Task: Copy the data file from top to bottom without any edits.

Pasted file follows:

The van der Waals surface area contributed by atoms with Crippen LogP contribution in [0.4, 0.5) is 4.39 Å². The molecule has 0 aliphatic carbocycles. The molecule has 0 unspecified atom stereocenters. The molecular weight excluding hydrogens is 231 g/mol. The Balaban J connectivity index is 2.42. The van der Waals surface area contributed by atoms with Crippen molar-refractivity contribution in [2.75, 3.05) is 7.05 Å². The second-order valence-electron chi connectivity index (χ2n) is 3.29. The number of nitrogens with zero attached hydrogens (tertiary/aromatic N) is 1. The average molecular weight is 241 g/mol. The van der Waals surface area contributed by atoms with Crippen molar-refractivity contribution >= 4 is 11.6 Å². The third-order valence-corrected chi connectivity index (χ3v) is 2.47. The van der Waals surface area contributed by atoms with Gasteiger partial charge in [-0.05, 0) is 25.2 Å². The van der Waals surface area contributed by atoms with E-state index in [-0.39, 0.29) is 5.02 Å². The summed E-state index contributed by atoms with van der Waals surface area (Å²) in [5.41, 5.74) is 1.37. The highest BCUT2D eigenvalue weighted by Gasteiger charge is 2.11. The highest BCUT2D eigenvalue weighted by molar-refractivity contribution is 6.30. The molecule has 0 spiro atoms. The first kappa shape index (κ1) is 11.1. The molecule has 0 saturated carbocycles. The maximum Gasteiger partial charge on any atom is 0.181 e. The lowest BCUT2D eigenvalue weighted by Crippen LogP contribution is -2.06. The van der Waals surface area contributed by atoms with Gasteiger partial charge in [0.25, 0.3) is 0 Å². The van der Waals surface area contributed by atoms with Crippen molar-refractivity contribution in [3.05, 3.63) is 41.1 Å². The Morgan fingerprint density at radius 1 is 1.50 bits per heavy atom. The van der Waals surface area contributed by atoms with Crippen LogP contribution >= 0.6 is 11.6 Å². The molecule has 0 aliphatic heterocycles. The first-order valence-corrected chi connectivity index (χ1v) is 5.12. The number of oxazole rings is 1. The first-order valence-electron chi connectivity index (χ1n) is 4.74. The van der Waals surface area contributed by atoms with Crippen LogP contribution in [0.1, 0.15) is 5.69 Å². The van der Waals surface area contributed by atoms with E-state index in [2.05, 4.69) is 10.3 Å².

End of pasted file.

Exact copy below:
The van der Waals surface area contributed by atoms with Crippen LogP contribution in [0.4, 0.5) is 4.39 Å². The molecule has 0 aliphatic carbocycles. The molecule has 0 unspecified atom stereocenters. The molecular weight excluding hydrogens is 231 g/mol. The Balaban J connectivity index is 2.42. The van der Waals surface area contributed by atoms with Crippen molar-refractivity contribution in [2.75, 3.05) is 7.05 Å². The second-order valence-electron chi connectivity index (χ2n) is 3.29. The number of nitrogens with zero attached hydrogens (tertiary/aromatic N) is 1. The average molecular weight is 241 g/mol. The van der Waals surface area contributed by atoms with Crippen molar-refractivity contribution >= 4 is 11.6 Å². The third-order valence-corrected chi connectivity index (χ3v) is 2.47. The van der Waals surface area contributed by atoms with Gasteiger partial charge in [-0.05, 0) is 25.2 Å². The van der Waals surface area contributed by atoms with E-state index in [-0.39, 0.29) is 5.02 Å². The summed E-state index contributed by atoms with van der Waals surface area (Å²) in [5.41, 5.74) is 1.37. The highest BCUT2D eigenvalue weighted by Gasteiger charge is 2.11. The highest BCUT2D eigenvalue weighted by molar-refractivity contribution is 6.30. The molecule has 0 spiro atoms. The first kappa shape index (κ1) is 11.1. The molecule has 0 saturated carbocycles. The maximum Gasteiger partial charge on any atom is 0.181 e. The lowest BCUT2D eigenvalue weighted by Crippen LogP contribution is -2.06. The van der Waals surface area contributed by atoms with Gasteiger partial charge in [0.25, 0.3) is 0 Å². The van der Waals surface area contributed by atoms with Crippen molar-refractivity contribution in [3.05, 3.63) is 41.1 Å². The Morgan fingerprint density at radius 1 is 1.50 bits per heavy atom. The van der Waals surface area contributed by atoms with Crippen LogP contribution >= 0.6 is 11.6 Å². The molecule has 0 aliphatic heterocycles. The first-order valence-corrected chi connectivity index (χ1v) is 5.12. The number of oxazole rings is 1. The first-order valence-electron chi connectivity index (χ1n) is 4.74. The van der Waals surface area contributed by atoms with Crippen LogP contribution in [0.1, 0.15) is 5.69 Å². The van der Waals surface area contributed by atoms with E-state index in [2.05, 4.69) is 10.3 Å².